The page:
15 Sep 2014
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This Season, the Groomers and Snowmakers Deserve a Hug

Wachusett is a perfect example of what the snow sports industry technology can do.

This Season, the Groomers and Snowmakers Deserve a Hug This Season, the Groomers and Snowmakers Deserve a Hug This Season, the Groomers and Snowmakers Deserve a Hug

This season could not get any weirder, so when Wachusett Mountain Marketing Director Tom Meyers challenged skiers and snowboarders to come up there and hug a snowmaker or kiss a groomer, it actually made sense.

They have been the true stars this season.

"We were just encouraging everyone to recognize the impact the snowmaking and grooming departments have had on the 2011-2012 season so far," Meyers said. "The second half of the winter is historically the snowiest but, whether it snows or not, the snowmakers and groomers have already firmly established themselves as the heroes who have helped rescue this season. With barely a flake of natural snow … the mountain is open with terrain for all ability levels and base depths ranging 22 to 38 inches."

How good was the surface last week? The first few turns were eye-openers. There was plenty of snow under the skis and the quality felt decent — not at all like machine-made snow.

It was fun — amazing for a mountain that far south, just north of Worcester in Princeton, MA.

The day was good. Period.

“We are very proud of all our employees, but the snowmakers and groomers work totally behind the scenes and don’t always receive any recognition,” Wachusett President Jeff Crowley said.  “We always tell our guests if they don’t see snow in their back yard, that doesn’t mean we don’t have snow here.

"That couldn’t be more true this year. Next time one of our guests sees one of our snowmakers or groomers at work, we encourage them to stop and shake their hand or give them a hug because none of this would be here without them. We are frequently told we have some of the best snow conditions in New England.”

The snowmaking crew is known around Wachusett circles as the “Department of Mother Nature,” but it is made up of some pretty tough guys and the thought of a 6-foot-3 245-pound snow sports writer offering hugs and kisses was enough to make them hide in the garage.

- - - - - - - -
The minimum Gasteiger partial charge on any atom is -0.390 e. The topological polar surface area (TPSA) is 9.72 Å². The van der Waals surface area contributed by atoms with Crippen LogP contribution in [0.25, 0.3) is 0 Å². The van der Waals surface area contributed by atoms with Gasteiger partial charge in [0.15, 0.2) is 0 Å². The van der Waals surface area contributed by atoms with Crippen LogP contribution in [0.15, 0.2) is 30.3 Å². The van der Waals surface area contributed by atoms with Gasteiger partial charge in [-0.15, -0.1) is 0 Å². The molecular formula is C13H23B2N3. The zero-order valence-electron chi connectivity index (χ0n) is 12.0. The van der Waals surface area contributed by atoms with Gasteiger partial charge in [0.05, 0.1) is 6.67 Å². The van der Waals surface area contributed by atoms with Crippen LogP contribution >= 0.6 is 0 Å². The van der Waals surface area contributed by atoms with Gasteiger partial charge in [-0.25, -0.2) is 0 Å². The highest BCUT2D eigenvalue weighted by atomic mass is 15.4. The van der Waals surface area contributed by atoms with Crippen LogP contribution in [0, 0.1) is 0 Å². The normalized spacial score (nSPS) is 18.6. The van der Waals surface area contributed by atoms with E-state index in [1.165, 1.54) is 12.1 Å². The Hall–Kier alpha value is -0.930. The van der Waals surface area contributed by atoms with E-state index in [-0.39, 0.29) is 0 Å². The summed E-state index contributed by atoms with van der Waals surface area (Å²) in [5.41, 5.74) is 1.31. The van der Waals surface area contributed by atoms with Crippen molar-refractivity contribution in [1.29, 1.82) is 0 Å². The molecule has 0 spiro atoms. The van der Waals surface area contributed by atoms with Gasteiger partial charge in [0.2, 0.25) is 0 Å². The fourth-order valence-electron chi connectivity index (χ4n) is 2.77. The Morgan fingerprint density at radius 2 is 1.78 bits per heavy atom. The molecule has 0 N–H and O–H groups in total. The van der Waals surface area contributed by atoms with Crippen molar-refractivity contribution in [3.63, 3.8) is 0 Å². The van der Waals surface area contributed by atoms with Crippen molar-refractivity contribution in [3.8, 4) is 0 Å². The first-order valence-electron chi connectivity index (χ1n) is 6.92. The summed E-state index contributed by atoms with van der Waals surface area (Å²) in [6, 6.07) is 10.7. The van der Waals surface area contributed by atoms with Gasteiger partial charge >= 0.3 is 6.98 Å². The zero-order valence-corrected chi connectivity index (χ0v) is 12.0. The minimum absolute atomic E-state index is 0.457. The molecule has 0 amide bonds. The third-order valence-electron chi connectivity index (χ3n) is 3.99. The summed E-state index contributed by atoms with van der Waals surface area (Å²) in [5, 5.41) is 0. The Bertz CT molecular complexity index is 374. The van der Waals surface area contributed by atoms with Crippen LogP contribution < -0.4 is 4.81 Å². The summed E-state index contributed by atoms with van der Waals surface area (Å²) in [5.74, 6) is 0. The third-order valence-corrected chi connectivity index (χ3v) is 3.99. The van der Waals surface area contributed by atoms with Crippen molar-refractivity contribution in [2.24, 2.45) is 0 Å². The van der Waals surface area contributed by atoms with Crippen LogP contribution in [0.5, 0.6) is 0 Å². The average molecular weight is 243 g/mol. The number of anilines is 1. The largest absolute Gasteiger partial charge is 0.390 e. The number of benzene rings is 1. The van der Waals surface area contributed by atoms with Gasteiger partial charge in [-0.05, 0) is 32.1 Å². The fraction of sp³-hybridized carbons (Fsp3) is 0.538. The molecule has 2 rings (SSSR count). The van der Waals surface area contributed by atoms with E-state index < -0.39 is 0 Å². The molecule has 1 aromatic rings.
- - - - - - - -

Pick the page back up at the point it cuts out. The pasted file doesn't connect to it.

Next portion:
The PistenBully grooming machine parked nearby didn't seem to mind a show of affection, however. 

The crews at Wachusett have been essentially working around the clock since early November every time temperatures permit.

The groomers hit the slopes twice each day — laying down a fresh carpet of corduroy surfaces for both the day and evening sessions. In fact, Wachusett is one of the only ski areas in New England that offers grooming two times a day.

The ski area uses the latest in state-of-the-art snowmaking technology — the efficient HKD tower snow guns. Wachusett had more than 200 spread throughout its trails.

The grooming fleet represents an investment of more than a $1.5 million, including six grooming machines from both Prinoth and PistenBully.

 The snowmakers and groomers come from all walks of life. Nearly a dozen snowmakers or groomers work in or own landscaping businesses in the off-season. They are also firefighters, construction workers, welders and even a couple of business executives who groom in their spare time. They all have close connections to the mountain and many are husbands or sons of other Wachusett employees.

The snowmaking crew does most of its work when skiers and snowboarders are at home — usually blowing snow in the colder overnight hours.

And last week was a perfect example of that. When the crews finished their work and the lifts started turning, the surface was a true canvas — more than ready for the skis to paint a pretty good picture.

Yes, Wachusett is a true work of art this season when there has been very little to work with.  

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